Pentagon To Begin Talks With Iraq on New Defense Agreement

The Obama administration is seeking to base more US troops in Iraq while propping up the increasing autocratic Maliki regime

The Obama administration will begin talks with the Iraqi government on a new long-term defense agreement that may include an expanded number of U.S. troops, according to Defense Secretary Leon Panetta’s chief policy aide.

The scope and depth of the new defense relationship is not decided yet, but the Obama administration is reportedly “open to Iraqi suggestions.”

“One of the things we’re looking forward to doing is sitting down with the Iraqis in the coming month or two to start thinking about how they want to work with” the U.S. military, Michele Flournoy said.

The U.S. completed a “withdrawal” of most of the troops from Iraq in December after the Maliki government and the Iraqi parliament rejected repeated Obama administration proposals to keep a large contingency force there for the foreseeable future. Obama then dishonestly tried to take credit for ending the unpopular war and occupation.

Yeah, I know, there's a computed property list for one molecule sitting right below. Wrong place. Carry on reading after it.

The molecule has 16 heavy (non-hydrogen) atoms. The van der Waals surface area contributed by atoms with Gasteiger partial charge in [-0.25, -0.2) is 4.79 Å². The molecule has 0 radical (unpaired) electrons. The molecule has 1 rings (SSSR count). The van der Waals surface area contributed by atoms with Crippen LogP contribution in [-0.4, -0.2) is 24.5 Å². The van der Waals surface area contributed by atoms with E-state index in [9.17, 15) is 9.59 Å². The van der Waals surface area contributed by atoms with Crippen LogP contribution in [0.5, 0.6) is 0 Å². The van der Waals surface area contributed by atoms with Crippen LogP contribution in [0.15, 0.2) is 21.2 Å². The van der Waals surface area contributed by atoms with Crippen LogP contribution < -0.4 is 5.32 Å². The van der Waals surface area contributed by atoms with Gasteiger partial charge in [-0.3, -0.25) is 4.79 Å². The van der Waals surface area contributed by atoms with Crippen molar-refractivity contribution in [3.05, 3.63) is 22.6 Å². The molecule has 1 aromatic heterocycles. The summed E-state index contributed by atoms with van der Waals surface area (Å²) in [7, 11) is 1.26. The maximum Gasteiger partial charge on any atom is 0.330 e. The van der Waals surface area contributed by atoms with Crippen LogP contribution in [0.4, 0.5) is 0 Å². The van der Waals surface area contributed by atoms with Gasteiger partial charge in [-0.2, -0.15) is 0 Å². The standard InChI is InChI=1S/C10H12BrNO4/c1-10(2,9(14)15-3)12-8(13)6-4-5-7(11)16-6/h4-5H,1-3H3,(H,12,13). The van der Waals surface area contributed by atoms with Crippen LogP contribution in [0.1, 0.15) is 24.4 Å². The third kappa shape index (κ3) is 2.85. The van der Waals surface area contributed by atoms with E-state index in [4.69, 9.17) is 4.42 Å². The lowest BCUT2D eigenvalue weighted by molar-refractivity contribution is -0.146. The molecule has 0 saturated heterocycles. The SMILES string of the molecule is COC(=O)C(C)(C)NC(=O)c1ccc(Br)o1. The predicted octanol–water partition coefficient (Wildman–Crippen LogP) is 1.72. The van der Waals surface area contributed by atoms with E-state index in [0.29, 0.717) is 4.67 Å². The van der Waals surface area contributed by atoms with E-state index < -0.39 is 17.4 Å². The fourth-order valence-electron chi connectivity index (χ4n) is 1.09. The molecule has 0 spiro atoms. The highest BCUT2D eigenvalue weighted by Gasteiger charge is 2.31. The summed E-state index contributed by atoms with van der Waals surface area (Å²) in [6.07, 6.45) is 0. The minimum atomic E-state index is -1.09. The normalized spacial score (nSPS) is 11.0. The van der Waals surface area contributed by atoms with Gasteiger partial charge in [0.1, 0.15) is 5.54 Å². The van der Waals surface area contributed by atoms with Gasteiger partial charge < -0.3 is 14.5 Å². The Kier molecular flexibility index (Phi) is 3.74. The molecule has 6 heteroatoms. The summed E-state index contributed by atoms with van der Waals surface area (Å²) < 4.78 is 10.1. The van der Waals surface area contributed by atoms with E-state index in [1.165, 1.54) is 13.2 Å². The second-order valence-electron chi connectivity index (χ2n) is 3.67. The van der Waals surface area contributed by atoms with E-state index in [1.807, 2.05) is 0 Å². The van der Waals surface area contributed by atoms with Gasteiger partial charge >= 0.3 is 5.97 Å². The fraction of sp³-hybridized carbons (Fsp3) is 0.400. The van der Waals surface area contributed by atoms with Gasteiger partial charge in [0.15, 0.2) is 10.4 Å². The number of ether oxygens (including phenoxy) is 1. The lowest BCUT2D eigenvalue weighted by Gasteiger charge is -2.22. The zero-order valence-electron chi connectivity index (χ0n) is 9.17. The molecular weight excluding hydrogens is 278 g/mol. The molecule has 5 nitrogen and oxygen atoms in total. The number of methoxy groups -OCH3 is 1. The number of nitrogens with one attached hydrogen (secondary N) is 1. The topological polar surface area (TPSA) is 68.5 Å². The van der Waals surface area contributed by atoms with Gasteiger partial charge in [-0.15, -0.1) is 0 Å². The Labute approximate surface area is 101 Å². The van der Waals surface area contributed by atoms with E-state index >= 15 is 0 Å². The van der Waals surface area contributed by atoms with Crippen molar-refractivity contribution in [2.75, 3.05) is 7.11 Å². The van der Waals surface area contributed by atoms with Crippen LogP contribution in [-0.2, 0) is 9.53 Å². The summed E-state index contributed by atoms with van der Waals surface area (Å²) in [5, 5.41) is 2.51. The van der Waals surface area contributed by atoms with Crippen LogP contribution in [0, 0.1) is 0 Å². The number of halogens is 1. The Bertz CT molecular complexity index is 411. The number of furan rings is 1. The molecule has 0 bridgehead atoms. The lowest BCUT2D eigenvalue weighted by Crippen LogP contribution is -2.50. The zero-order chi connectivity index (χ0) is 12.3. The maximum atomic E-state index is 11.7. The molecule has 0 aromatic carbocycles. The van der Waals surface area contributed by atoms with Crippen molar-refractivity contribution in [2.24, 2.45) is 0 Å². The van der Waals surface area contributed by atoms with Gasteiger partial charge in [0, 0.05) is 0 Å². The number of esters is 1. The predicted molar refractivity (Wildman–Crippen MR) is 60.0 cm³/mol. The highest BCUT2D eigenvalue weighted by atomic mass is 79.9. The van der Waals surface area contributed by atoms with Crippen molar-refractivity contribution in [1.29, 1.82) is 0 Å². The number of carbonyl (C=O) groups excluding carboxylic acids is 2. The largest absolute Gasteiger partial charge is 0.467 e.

That Obama would try to take credit for the withdrawal even as the U.S. was essentially kicked out was bad enough. But now it seems the administration simply waited for the lie to be written into the history books, only to dump more troops in once the dust settled.

In order to put more troops in, the Obama administration has had to be very supportive of the Maliki regime, despite a dramatic and violent turn towards dictatorship. American money and weapons continue to flow to Maliki, even as he dismantles the press, attacks political opponents, uses excessive force towards political dissent, and conducts mass arrests and widespread torture.

The U.S. wants extra troops in Iraq for several reasons, foremost of which is to serve as bulwark against neighboring Iran, recently the target of increasing aggression. The long-standing American tradition of propping up brutal client states in order to implement imperial designs seems to be repeating once again in Iraq.

Author: John Glaser

John Glaser writes for